Initially, all of the J66s were used for shunting work except for the eleven Westinghouse-fitted locomotives which were used to haul suburban passenger trains on the Enfield to Chingford line. The J66s on the Enfield services were replaced by J67s in 1890. Ten of these locomotives were relegated to shunting work, whilst 294 remained a passenger locomotive as it had previously been fitted with a Westinghouse brake in 1887.

Following the success of James Holden’s class T18 (LNER J66), further variations were built. The Class R24 was built between 1890 and 1901, and had a 6in longer wheelbase but a 6in shorter frame. The cab was slightly smaller and the side tanks were moved further forward. A total of 140 R24 locomotives were built, of which 100 were intended for passenger duties and were fitted with screw reverse gear and Westinghouse brakes.

From 1899, a standardised boiler was introduced for the R24 class. These operated at 160psi and were interchangeable with the boilers on the J65 and J66 locomotives.

With the advent of heavier rolling stock in 1902, a total of 95 R24s were rebuilt with 180 psi boilers between 1902 and 1921. Referred to as R24 Rebuilt, these locomotives had longer fireboxes with larger grates, and greater capacity side tanks.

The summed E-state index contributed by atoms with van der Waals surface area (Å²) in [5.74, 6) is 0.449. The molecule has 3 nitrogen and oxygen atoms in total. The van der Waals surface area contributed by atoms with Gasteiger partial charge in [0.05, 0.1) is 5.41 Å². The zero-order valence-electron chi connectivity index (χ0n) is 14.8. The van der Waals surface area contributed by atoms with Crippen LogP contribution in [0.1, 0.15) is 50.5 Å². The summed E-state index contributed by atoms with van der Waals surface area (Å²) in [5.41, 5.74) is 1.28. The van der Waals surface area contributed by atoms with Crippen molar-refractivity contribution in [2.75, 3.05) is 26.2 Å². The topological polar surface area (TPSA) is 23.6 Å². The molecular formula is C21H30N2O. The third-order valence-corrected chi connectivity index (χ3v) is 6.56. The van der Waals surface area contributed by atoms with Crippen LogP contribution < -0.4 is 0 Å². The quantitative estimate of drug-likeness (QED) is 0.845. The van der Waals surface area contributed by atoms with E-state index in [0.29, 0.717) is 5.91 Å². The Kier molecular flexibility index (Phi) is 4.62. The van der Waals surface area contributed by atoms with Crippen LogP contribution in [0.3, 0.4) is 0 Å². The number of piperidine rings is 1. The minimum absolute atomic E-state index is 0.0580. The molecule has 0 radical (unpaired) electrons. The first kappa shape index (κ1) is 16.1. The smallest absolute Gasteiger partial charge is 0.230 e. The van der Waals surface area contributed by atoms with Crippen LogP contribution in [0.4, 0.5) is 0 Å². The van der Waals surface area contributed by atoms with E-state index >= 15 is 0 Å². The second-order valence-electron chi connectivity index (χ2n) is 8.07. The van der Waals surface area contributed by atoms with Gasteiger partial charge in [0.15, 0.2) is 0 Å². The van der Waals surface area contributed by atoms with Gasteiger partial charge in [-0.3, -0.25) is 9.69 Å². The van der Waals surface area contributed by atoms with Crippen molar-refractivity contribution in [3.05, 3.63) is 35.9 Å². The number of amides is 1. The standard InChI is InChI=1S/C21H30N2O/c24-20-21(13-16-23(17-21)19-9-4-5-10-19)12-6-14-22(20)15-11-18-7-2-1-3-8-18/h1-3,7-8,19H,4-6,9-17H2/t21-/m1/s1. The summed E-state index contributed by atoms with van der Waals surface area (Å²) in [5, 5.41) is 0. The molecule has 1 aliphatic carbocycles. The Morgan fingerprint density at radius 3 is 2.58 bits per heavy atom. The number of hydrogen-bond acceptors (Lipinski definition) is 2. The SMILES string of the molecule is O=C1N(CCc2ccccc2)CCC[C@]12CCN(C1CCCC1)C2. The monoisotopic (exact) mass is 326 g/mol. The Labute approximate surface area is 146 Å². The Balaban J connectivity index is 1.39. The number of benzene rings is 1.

In 1904, twenty Class S56 locomotives were built. These were intended for passenger work and were built with a 180psi boiler and high capacity side tanks.

As well as a Westinghouse brake, the passenger locomotives were fitted with screw reverse gear, balanced ten-spoke cast-steel wheels, and screw couplings. Most were also fitted with condensing gear. The shunting locomotives were fitted with a hand brake, lever reverse, unbalanced fifteen-spoke cast iron wheels, and three-link couplings. The hand brakes were later replaced with steam brakes.

At Grouping (1923), the LNER classified the 160psi locomotives as class J67. Class J69 was used for the R24 rebuilt and S56 locomotives.

During the 1920s, the LNER converted 59 of the J69s to be shunting locomotives by removing the condensing gear (where fitted), and fitting lever reverse gear. Steam brakes were also fitted although many locomotives kept their vacuum ejectors.